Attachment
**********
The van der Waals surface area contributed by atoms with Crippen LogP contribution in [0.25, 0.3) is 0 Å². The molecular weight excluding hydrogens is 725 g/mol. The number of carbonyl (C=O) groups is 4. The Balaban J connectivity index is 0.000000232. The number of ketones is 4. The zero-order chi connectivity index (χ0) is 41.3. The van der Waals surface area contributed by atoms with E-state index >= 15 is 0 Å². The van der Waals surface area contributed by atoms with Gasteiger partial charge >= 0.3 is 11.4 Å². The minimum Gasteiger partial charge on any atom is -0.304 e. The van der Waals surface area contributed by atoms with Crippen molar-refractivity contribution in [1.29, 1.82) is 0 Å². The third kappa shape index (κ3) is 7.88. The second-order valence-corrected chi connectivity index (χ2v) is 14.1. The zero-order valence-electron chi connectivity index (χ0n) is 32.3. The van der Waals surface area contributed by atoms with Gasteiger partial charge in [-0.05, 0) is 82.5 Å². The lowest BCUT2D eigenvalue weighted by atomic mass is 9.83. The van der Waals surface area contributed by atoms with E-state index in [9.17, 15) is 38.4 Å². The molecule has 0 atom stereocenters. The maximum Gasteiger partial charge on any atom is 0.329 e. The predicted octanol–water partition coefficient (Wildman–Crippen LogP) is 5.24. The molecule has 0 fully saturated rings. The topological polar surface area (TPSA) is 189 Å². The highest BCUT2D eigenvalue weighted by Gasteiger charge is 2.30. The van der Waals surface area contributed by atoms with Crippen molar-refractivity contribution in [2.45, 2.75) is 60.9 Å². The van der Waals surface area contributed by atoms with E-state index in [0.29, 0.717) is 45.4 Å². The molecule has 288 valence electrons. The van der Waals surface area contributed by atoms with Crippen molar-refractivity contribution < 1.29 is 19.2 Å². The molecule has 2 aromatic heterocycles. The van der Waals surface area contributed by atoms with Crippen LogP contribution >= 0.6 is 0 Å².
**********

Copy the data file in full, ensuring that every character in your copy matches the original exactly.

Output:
The van der Waals surface area contributed by atoms with Crippen LogP contribution in [0.25, 0.3) is 0 Å². The molecular weight excluding hydrogens is 725 g/mol. The number of carbonyl (C=O) groups is 4. The Balaban J connectivity index is 0.000000232. The number of ketones is 4. The zero-order chi connectivity index (χ0) is 41.3. The van der Waals surface area contributed by atoms with E-state index >= 15 is 0 Å². The van der Waals surface area contributed by atoms with Gasteiger partial charge >= 0.3 is 11.4 Å². The minimum Gasteiger partial charge on any atom is -0.304 e. The van der Waals surface area contributed by atoms with Crippen molar-refractivity contribution in [1.29, 1.82) is 0 Å². The third kappa shape index (κ3) is 7.88. The second-order valence-corrected chi connectivity index (χ2v) is 14.1. The zero-order valence-electron chi connectivity index (χ0n) is 32.3. The van der Waals surface area contributed by atoms with Gasteiger partial charge in [-0.05, 0) is 82.5 Å². The lowest BCUT2D eigenvalue weighted by atomic mass is 9.83. The van der Waals surface area contributed by atoms with E-state index in [9.17, 15) is 38.4 Å². The molecule has 0 atom stereocenters. The maximum Gasteiger partial charge on any atom is 0.329 e. The predicted octanol–water partition coefficient (Wildman–Crippen LogP) is 5.24. The molecule has 0 fully saturated rings. The topological polar surface area (TPSA) is 189 Å². The highest BCUT2D eigenvalue weighted by Gasteiger charge is 2.30. The van der Waals surface area contributed by atoms with Crippen molar-refractivity contribution in [2.45, 2.75) is 60.9 Å². The van der Waals surface area contributed by atoms with E-state index in [0.29, 0.717) is 45.4 Å². The molecule has 288 valence electrons. The van der Waals surface area contributed by atoms with Crippen molar-refractivity contribution < 1.29 is 19.2 Å². The molecule has 2 aromatic heterocycles. The van der Waals surface area contributed by atoms with Crippen LogP contribution >= 0.6 is 0 Å².